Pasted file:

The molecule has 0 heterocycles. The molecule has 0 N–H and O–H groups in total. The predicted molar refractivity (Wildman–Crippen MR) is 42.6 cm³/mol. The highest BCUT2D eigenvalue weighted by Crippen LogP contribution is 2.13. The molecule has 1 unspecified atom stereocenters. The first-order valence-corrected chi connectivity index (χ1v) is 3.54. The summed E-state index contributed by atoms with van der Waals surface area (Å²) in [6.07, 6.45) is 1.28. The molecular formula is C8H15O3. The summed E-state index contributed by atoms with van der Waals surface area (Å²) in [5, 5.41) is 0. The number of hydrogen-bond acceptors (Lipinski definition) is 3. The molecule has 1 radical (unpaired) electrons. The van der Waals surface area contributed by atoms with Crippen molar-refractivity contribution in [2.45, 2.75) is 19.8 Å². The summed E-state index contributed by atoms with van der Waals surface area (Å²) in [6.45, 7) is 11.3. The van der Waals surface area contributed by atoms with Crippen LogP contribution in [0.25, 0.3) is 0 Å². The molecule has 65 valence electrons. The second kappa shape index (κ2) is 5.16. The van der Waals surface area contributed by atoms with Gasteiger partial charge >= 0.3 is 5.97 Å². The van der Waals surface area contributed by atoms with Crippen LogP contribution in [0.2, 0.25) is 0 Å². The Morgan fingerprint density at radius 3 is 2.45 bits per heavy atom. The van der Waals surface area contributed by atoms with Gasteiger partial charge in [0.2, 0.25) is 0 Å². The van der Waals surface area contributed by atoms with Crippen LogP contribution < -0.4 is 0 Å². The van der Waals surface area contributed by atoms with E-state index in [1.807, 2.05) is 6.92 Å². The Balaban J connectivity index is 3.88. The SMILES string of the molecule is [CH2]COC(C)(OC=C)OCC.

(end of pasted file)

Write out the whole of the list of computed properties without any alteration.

The molecule has 0 heterocycles. The molecule has 0 N–H and O–H groups in total. The predicted molar refractivity (Wildman–Crippen MR) is 42.6 cm³/mol. The highest BCUT2D eigenvalue weighted by Crippen LogP contribution is 2.13. The molecule has 1 unspecified atom stereocenters. The first-order valence-corrected chi connectivity index (χ1v) is 3.54. The summed E-state index contributed by atoms with van der Waals surface area (Å²) in [6.07, 6.45) is 1.28. The molecular formula is C8H15O3. The summed E-state index contributed by atoms with van der Waals surface area (Å²) in [5, 5.41) is 0. The number of hydrogen-bond acceptors (Lipinski definition) is 3. The molecule has 1 radical (unpaired) electrons. The van der Waals surface area contributed by atoms with Crippen molar-refractivity contribution in [2.45, 2.75) is 19.8 Å². The summed E-state index contributed by atoms with van der Waals surface area (Å²) in [6.45, 7) is 11.3. The van der Waals surface area contributed by atoms with Crippen LogP contribution in [0.25, 0.3) is 0 Å². The molecule has 65 valence electrons. The second kappa shape index (κ2) is 5.16. The van der Waals surface area contributed by atoms with Gasteiger partial charge >= 0.3 is 5.97 Å². The van der Waals surface area contributed by atoms with Crippen LogP contribution in [0.2, 0.25) is 0 Å². The Morgan fingerprint density at radius 3 is 2.45 bits per heavy atom. The van der Waals surface area contributed by atoms with Gasteiger partial charge in [0.2, 0.25) is 0 Å². The van der Waals surface area contributed by atoms with Crippen LogP contribution < -0.4 is 0 Å². The van der Waals surface area contributed by atoms with E-state index in [1.807, 2.05) is 6.92 Å². The Balaban J connectivity index is 3.88. The SMILES string of the molecule is [CH2]COC(C)(OC=C)OCC.